$\displaystyle h_0 (1 - gy) + \sum_{i=1}^{k} h_i f_i = 1$

where $h_i \in \mathbb{C}[x_1, ... x_n, y]$. The result now follows by substituting $y = \frac{1}{g}$ and multiplying by a sufficiently large power of $g$ to clear denominators.

This proof technique is usually known as the Rabinowitsch trick, but I think calling it a trick undermines its conceptual content. The key point here is that some open subsets of an affine variety are themselves varieties in one higher dimension and we proved the weak Nullstellensatz in all dimensions.

Localization for commutative rings

The abstract content of localization is that we pass from a ring $R$ to a larger ring where more of the elements of $R$ are invertible than they were before because we no longer care about the “poles” their inverses have in $\text{Spec } R$. A basic observation is that if we adjoin inverses of two functions, we necessarily get an inverse of their product. In other words, the set of new inverses we get is closed under multiplication.

A set $S$ of elements of $R$ is said to be a multiplicative set if it is closed under multiplication and doesn’t contain zero. As in the formal definition of the quotient field, we can define the localization of $R$ with respect to $S$ as the ring of elements of the form $\frac{r}{s}, r \in R, s \in S$ with addition, multiplication, and equivalence defined in the usual way, and we denote this new ring by $S^{-1} R$. An important special case is when $S$ is the complement of a prime ideal $P$, in which case the localization is denoted $R_P$. Confusingly, another important special case (as we just saw) is when $S = \{ f, f^2, f^3, ... \}$ for some non-nilpotent element $f$, in which case the localization is denoted $R_f$.

There is a canonical injection $R \to S^{-1} R$ which gives rise to a map $\text{Spec } S^{-1} R \to \text{Spec } R$. When $R$ is an integral domain, the localization at $(0)$ is precisely the fraction field and the above map is precisely the inclusion of the generic point in $\text{Spec } R$. This picture generalizes. Given a map of rings $\phi : A \to B$ and an ideal $I$ of $A$, the image $\phi(I)$ is not necessarily an ideal of $B$. It generates an ideal called the extended ideal $I^e$; this construction is adjoint to the construction of the contracted ideal.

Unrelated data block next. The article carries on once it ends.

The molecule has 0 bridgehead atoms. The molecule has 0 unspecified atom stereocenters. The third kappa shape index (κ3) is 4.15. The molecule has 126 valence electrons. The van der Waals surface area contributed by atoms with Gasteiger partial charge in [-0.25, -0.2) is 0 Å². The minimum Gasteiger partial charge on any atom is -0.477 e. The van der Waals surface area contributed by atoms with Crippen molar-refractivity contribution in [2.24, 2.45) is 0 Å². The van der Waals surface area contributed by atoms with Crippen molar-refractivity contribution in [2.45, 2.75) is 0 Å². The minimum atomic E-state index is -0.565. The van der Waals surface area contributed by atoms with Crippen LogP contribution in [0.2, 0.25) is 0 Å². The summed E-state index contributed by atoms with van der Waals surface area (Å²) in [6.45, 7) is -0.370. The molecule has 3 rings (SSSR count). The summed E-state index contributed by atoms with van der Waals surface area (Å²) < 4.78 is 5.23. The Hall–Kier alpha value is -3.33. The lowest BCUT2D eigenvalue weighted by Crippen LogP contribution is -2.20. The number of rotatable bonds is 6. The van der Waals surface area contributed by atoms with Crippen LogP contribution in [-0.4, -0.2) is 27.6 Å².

Proposition: The prime ideals of $S^{-1} R$ are precisely the extensions of the prime ideals of $R$ disjoint from $S$. Hence the map $\text{Spec } S^{-1} R \to \text{Spec } R$ is injective.

Proof. Given a prime ideal $P$ disjoint from $S$, every element of $S$ is invertible in $R/P$, so the canonical map $R \to R/P$ factors through $S^{-1} R$. (This is essentially a universal property.) The preimage of this ideal is precisely the extended ideal. In the other direction, if $Q$ is a prime ideal of $S^{-1} R$ then the contraction of this ideal is a prime ideal of $R$ which must be disjoint from $S$, and the map $R \to S^{-1} R / Q$ must be surjective because the inverses of the elements of $S$ exist, so $Q$ is unique.

Corollary: If $P$ is a prime ideal, $R_P$ is a local ring with unique maximal ideal the extension of $P$, and $R_P/P^e \simeq R/P$.

At some point in the history of commutative algebra it was recognized that many important questions could be resolved by reducing to the local case. Part of this recognition was the realization that certain properties of a ring are local, i.e. they held if and only if they held at all localizations at prime ideals, and certain other properties are not. For example, it turns out that neither being a PID nor being a UFD are local properties, which is part of the reason why they are considered “delicate” rather than “robust.” We’ll discuss this more later.